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Koko’s farcical disciplinary hearing: Key Eskom witnesses fail to appear

JOHANNESBURG — It looks like Eskom is treading softly in acting CEO Matshela Koko’s disciplinary hearing, turning the whole event into a farce. Energy analyst Chris Yelland has been attending the hearing and written about some concerning developments. Key witnesses, at least on the first day of the hearing, failed to pitch up. Koko faces a charge that he helped Eskom award multi-million rand contracts to his stepdaughter. Meanwhile, the Business Day is reporting that “Sebetja Matsaung, the lawyer leading evidence at the disciplinary hearing of Matshela Koko, owns shares in a firm Eskom had planned to do business with”. A picture of Sebjetja on the Business Day website shows him adorning ANC regalia. – Gareth van Zyl

By Chris Yelland*

After some initial delays, the disciplinary hearing of suspended head of generation and former acting CEO at Eskom, Mr. Matshela Koko, got off to a rocky start at about 17h00 on Wednesday 18 October 2017 in the Franklin Auditorium at Eskom Megawatt Park, Johannesburg.

Matshela Koko and his legal team awaiting commencement of the disciplinary hearing.

The disciplinary hearing relates to widely reported allegations of nepotism and conflict-of-interest levelled against Koko.

The disciplinary hearing of suspended head of generation and former acting CEO at Eskom, Mr. Matshela Koko, got off to a rocky start.
The disciplinary hearing of suspended head of generation and former acting CEO at Eskom, Mr. Matshela Koko, got off to a rocky start.

Koko is charged, amongst other allegations of misconduct, with failure to declare accurately and in a timely manner that his stepdaughter, Koketso Choma (who resided with Koko), was a director of and had a financial interest in a company that was doing business with Eskom Generation at a time when Koko was head of generation and subsequently acting CEO at Eskom.

The company, Impulse International, established in 2006, is said to have received contracts from Eskom generation totalling over R1bn while Choma, 26, was a director and beneficial shareholder of Impulse International.

At the commencement of the disciplinary hearing, Koko refuted the allegations and pleaded not guilty to all six charges of misconduct levelled against him in the charge sheet, copies of which were distributed to the media attending the hearing, together with Koko’s responding plea.

The charges of misconduct levelled against Koko, and the disciplinary hearing itself, follow a forensic investigation and final report by attorneys Cliffe Dekker Hofmeyr and auditors, accountants and advisors Nkonki Inc, recommending disciplinary action against him.

The disciplinary hearing was chaired by Advocate Mzungulu Mthombeni. Evidence by the employer, Eskom, was led by lawyer Sebetja Matsaung, while Frans Barrie SC represented Koko.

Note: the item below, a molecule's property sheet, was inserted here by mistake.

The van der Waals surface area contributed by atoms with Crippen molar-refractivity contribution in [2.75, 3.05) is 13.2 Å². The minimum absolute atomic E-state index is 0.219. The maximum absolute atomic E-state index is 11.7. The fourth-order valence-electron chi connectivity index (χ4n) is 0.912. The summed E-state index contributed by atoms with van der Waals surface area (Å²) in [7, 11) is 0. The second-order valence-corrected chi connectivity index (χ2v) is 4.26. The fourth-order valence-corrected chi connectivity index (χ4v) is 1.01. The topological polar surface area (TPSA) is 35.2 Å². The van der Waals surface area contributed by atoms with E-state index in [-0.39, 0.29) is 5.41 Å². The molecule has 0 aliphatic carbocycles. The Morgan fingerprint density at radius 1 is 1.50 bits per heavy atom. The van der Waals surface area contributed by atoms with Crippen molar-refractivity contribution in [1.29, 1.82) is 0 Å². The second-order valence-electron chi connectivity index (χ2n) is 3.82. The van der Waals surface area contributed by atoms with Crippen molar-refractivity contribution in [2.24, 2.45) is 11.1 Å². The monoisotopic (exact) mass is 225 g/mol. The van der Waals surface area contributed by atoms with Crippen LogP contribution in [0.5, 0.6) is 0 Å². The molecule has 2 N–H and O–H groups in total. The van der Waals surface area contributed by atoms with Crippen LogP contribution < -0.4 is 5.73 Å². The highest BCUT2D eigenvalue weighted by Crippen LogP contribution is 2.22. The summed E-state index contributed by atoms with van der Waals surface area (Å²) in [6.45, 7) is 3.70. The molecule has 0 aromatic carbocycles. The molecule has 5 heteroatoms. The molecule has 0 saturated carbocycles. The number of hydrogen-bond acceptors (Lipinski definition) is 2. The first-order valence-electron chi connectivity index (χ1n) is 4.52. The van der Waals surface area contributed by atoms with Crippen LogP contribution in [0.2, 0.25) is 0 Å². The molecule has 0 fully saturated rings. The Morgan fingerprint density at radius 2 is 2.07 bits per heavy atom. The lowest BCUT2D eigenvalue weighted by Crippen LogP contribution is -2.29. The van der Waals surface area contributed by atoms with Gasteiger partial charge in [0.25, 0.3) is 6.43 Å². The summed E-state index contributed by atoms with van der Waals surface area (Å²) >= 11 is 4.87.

Even before Eskom evidence leader Matsaung had called any witnesses, counsel for Koko, Frans Barrie, was protesting loudly in a raised voice that the evidence of the witnesses would be totally irrelevant and a waste of everyone’s time.

Matsaung appeared disconcerted and ill-prepared for the onslaught by Barrie, and the disciplinary hearing of the former acting Eskom CEO soon degenerated into near farce as key witnesses for Eskom from Cliffe Dekker Hofmeyr and Nkonki failed to present themselves when called upon.

As a result, Eskom evidence leader Sebetja Matsaung had to call other witnesses “out of sequence” including Eskom’s chief advisor for assurance and forensics, Daphne Morwalle, and Johan Scholtz, responsible for information system support, while Barrie took the opportunity to denounce the out of sequence evidence as unconnected and irrelevant.

Matsaung protested that having to call his witnesses out of sequence prevented him from building his case properly, and that he could not and should not be blamed for this. Finally, Matsaung had to abandon his questioning of the Eskom witnesses present, and ask for a short adjournment to try and locate the missing witnesses.

Ultimately Matsaung could not locate or contact his missing witnesses from Cliffe Dekker Hofmeyr and Nkonki, and he reported back to the disciplinary hearing chairman that “all their phones are off”. He further indicated he was getting the feeling that his case against Koko was being deliberately “sabotaged”.

The failure by the Cliffe Decker Hofmeyr and Nkonki forensic investigators to appear before the disciplinary hearing and give evidence on their report to the Eskom board and Public Enterprises Minister Lynne Brown against Koko is certainly deeply disturbing.

But as the farce of former acting Eskom CEO Matshela Koko’s disciplinary hearing deepened, the proceedings were adjourned early till 16h30 on 19 October 2017, and we will just have to wait and see if Eskom’s witnesses pitch up this time round.

  • Chris Yelland is investigative editor at EE Publishers.
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